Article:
Glas Bheinn was the objective, but taking a slightly longer return to see Eas a' Chual Aluinn. As we had been lazy, we didn't set off until 1:40pm, which didn't really bode well for the full circuit. I parked at the south end of Loch na Gainmhich as I thought there would be less awkward stream crossings, but the route turned out to be squelchy and still have a fun crossing for Jackie, so there was no great advantage to this.
The path is a bit better higher up, at which point we left it to gain the ill-defined N / NE ridge. This is mostly easy walking with the odd steeper weave through rocks, and it landed us conveniently on the summit pleateau.
Summit of Glas Bheinn ahead
Looking for awkward bits
Loch Bealach a' Bhuirich
Beinn Leoid and Eas an t-Srutha Ghil
Sail Garbh of Quinaig
Beinn Uidhe and Ben More Assynt from the NE ridge
After a break, we dropped down to the east to meet the stalkers path, intending to follow it round by the waterfall on our return. However looking at the time, we realised we would be finishing in the dark if we did that, so ended up traversing Coire Gorm to meet our outward route - a shortcut that turned out to be relatively easy underfoot for the most part.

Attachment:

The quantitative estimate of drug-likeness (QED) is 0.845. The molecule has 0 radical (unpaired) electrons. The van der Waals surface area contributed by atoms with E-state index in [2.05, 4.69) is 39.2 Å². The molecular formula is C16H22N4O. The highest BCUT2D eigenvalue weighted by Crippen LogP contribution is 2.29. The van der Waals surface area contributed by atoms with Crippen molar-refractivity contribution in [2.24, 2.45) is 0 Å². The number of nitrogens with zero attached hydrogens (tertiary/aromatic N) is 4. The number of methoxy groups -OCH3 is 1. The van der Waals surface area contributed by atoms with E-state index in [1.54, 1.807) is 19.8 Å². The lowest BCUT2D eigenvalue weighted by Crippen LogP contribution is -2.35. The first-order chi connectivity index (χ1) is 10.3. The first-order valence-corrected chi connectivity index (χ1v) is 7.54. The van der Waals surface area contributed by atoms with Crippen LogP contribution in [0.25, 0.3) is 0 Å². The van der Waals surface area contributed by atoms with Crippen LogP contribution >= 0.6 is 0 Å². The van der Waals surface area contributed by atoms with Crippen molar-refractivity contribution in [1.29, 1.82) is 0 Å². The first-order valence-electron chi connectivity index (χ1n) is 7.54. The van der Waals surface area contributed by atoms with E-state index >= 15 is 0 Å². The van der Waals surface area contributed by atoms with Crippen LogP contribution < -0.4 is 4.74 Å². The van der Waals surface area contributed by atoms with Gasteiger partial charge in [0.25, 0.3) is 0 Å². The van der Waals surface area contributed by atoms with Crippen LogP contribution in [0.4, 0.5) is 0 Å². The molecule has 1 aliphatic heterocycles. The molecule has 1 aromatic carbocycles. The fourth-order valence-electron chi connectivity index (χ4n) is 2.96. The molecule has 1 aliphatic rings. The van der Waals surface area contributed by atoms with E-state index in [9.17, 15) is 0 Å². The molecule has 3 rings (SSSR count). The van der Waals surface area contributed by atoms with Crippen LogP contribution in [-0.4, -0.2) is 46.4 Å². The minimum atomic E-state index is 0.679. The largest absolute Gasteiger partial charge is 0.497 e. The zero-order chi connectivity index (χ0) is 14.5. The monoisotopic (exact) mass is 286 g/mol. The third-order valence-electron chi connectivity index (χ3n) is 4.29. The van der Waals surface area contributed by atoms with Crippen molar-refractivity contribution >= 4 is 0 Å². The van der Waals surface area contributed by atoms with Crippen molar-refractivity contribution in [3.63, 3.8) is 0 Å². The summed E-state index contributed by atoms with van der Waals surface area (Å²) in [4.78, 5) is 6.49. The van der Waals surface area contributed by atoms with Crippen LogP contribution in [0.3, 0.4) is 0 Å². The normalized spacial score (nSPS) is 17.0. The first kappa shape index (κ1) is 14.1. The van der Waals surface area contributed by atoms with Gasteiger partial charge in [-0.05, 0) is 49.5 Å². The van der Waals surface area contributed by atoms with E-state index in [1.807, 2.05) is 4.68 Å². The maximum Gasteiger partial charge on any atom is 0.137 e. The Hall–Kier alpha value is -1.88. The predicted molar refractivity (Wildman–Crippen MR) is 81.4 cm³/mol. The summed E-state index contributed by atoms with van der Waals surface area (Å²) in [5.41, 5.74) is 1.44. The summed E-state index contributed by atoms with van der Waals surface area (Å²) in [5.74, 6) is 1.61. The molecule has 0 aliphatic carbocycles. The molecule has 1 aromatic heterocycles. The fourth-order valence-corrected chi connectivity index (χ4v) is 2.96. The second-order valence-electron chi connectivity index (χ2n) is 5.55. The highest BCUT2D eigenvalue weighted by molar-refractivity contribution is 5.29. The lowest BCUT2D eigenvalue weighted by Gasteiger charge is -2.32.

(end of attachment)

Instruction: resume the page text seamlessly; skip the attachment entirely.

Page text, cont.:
Loch a' Chairn Bhan
Ben More Coigach
Beinn Leoid and further north
Beinn Uidhe and Ben More Assynt
Conival and Breabag
We decided to go around the north side of Loch na Gainmhich on the return, discovering that the outflow drops into an impressive gorge. On the lead up to that, the path was just as sloppy as the one we had used on the way out, making both routes very similar in pleasantness.
Loch na Gainmhich
Crossing the stepping stones
Back at the car, we were aware of some nice colours in the sky, so we dashed off to find a better viewpoint on the road out to Lochinver. A couple of stops got us what we wanted.
Evening light on Conival
Worth chasing this
Quinaig in the sunset
Sunset out to sea
Suilven in the last light
Last light over Achmelvich
Having just about managed to catch sunset, we headed round to our favourite camping spot around the corner from Achmelvich - always a pleasure.
Favourite camp spot
Suilven and Cul Mor
Canisp and Suilven from the Achmelvich road
The next morning we went into Lochinver to stock up on pies in the Lochinver Larder....and ended up having a fruit pie and custard for breakfast . Another leisurely day was planned on the way back to Inverness - either Sail Mhor if the weather looked good in that direction, or Beinn Liath Mor a' Ghiubhais Li if not. Would we stick to those plans though?